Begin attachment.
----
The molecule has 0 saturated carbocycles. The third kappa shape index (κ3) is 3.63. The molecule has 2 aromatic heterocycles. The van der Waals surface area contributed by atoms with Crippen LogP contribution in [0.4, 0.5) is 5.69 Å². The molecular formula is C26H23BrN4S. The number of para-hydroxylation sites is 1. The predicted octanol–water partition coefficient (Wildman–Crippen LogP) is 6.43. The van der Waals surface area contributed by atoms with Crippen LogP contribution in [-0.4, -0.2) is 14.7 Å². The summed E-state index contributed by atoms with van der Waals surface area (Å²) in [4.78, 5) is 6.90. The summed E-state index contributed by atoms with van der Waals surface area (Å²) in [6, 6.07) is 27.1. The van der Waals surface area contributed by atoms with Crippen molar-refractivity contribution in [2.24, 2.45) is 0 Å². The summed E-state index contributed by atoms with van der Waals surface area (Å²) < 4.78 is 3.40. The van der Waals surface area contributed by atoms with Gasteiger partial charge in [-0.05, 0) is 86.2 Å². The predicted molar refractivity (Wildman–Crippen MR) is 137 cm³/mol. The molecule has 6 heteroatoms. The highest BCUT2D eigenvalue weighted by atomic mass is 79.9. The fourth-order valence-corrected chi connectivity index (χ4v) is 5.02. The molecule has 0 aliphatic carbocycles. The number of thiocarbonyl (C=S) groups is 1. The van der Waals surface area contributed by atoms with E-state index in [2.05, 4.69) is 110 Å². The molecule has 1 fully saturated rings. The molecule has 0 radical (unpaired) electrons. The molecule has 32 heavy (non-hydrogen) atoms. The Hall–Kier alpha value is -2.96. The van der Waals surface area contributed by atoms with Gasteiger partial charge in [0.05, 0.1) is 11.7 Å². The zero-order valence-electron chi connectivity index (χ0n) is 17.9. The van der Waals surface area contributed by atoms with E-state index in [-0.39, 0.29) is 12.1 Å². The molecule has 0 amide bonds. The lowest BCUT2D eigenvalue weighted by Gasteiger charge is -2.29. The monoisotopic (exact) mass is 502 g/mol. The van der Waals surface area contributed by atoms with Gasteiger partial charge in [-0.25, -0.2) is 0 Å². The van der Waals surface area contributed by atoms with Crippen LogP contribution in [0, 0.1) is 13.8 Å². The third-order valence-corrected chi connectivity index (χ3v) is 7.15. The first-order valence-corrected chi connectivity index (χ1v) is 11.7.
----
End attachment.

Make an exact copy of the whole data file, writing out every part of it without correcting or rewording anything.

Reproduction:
The molecule has 0 saturated carbocycles. The third kappa shape index (κ3) is 3.63. The molecule has 2 aromatic heterocycles. The van der Waals surface area contributed by atoms with Crippen LogP contribution in [0.4, 0.5) is 5.69 Å². The molecular formula is C26H23BrN4S. The number of para-hydroxylation sites is 1. The predicted octanol–water partition coefficient (Wildman–Crippen LogP) is 6.43. The van der Waals surface area contributed by atoms with Crippen LogP contribution in [-0.4, -0.2) is 14.7 Å². The summed E-state index contributed by atoms with van der Waals surface area (Å²) in [4.78, 5) is 6.90. The summed E-state index contributed by atoms with van der Waals surface area (Å²) in [6, 6.07) is 27.1. The van der Waals surface area contributed by atoms with Crippen molar-refractivity contribution in [2.24, 2.45) is 0 Å². The summed E-state index contributed by atoms with van der Waals surface area (Å²) < 4.78 is 3.40. The van der Waals surface area contributed by atoms with Gasteiger partial charge in [-0.05, 0) is 86.2 Å². The predicted molar refractivity (Wildman–Crippen MR) is 137 cm³/mol. The molecule has 6 heteroatoms. The highest BCUT2D eigenvalue weighted by atomic mass is 79.9. The fourth-order valence-corrected chi connectivity index (χ4v) is 5.02. The molecule has 0 aliphatic carbocycles. The number of thiocarbonyl (C=S) groups is 1. The van der Waals surface area contributed by atoms with E-state index in [2.05, 4.69) is 110 Å². The molecule has 1 fully saturated rings. The molecule has 0 radical (unpaired) electrons. The molecule has 32 heavy (non-hydrogen) atoms. The Hall–Kier alpha value is -2.96. The van der Waals surface area contributed by atoms with Gasteiger partial charge in [0.05, 0.1) is 11.7 Å². The zero-order valence-electron chi connectivity index (χ0n) is 17.9. The van der Waals surface area contributed by atoms with E-state index in [-0.39, 0.29) is 12.1 Å². The molecule has 0 amide bonds. The lowest BCUT2D eigenvalue weighted by Gasteiger charge is -2.29. The monoisotopic (exact) mass is 502 g/mol. The van der Waals surface area contributed by atoms with Gasteiger partial charge in [-0.25, -0.2) is 0 Å². The van der Waals surface area contributed by atoms with Crippen LogP contribution in [0, 0.1) is 13.8 Å². The third-order valence-corrected chi connectivity index (χ3v) is 7.15. The first-order valence-corrected chi connectivity index (χ1v) is 11.7.